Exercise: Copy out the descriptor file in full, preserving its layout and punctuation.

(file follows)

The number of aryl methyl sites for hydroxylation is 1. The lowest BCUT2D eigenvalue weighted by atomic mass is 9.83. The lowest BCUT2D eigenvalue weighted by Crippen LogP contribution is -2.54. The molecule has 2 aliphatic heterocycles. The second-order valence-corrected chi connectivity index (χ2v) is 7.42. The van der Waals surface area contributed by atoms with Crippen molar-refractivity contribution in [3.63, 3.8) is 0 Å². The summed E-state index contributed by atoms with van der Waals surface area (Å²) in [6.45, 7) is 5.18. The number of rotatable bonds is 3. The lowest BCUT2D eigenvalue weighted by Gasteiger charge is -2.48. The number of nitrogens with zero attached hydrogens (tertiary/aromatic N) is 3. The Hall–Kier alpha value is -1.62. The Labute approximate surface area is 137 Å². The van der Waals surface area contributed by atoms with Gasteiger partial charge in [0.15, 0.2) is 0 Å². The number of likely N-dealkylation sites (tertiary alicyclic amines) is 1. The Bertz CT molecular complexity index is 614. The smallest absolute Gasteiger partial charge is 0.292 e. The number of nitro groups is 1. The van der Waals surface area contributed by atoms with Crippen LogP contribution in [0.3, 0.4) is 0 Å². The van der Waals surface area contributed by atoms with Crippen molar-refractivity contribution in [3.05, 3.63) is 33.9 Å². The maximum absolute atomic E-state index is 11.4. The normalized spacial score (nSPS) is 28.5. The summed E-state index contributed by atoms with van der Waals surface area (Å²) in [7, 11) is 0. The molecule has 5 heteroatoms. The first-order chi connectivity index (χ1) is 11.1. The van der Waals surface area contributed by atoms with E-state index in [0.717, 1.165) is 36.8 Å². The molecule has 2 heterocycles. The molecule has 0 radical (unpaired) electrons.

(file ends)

The number of aryl methyl sites for hydroxylation is 1. The lowest BCUT2D eigenvalue weighted by atomic mass is 9.83. The lowest BCUT2D eigenvalue weighted by Crippen LogP contribution is -2.54. The molecule has 2 aliphatic heterocycles. The second-order valence-corrected chi connectivity index (χ2v) is 7.42. The van der Waals surface area contributed by atoms with Crippen molar-refractivity contribution in [3.63, 3.8) is 0 Å². The summed E-state index contributed by atoms with van der Waals surface area (Å²) in [6.45, 7) is 5.18. The number of rotatable bonds is 3. The lowest BCUT2D eigenvalue weighted by Gasteiger charge is -2.48. The number of nitrogens with zero attached hydrogens (tertiary/aromatic N) is 3. The Hall–Kier alpha value is -1.62. The Labute approximate surface area is 137 Å². The van der Waals surface area contributed by atoms with Gasteiger partial charge in [0.15, 0.2) is 0 Å². The number of likely N-dealkylation sites (tertiary alicyclic amines) is 1. The Bertz CT molecular complexity index is 614. The smallest absolute Gasteiger partial charge is 0.292 e. The number of nitro groups is 1. The van der Waals surface area contributed by atoms with Crippen LogP contribution in [0.3, 0.4) is 0 Å². The van der Waals surface area contributed by atoms with Crippen molar-refractivity contribution in [3.05, 3.63) is 33.9 Å². The maximum absolute atomic E-state index is 11.4. The normalized spacial score (nSPS) is 28.5. The summed E-state index contributed by atoms with van der Waals surface area (Å²) in [7, 11) is 0. The molecule has 5 heteroatoms. The first-order chi connectivity index (χ1) is 11.1. The van der Waals surface area contributed by atoms with E-state index in [0.717, 1.165) is 36.8 Å². The molecule has 2 heterocycles. The molecule has 0 radical (unpaired) electrons.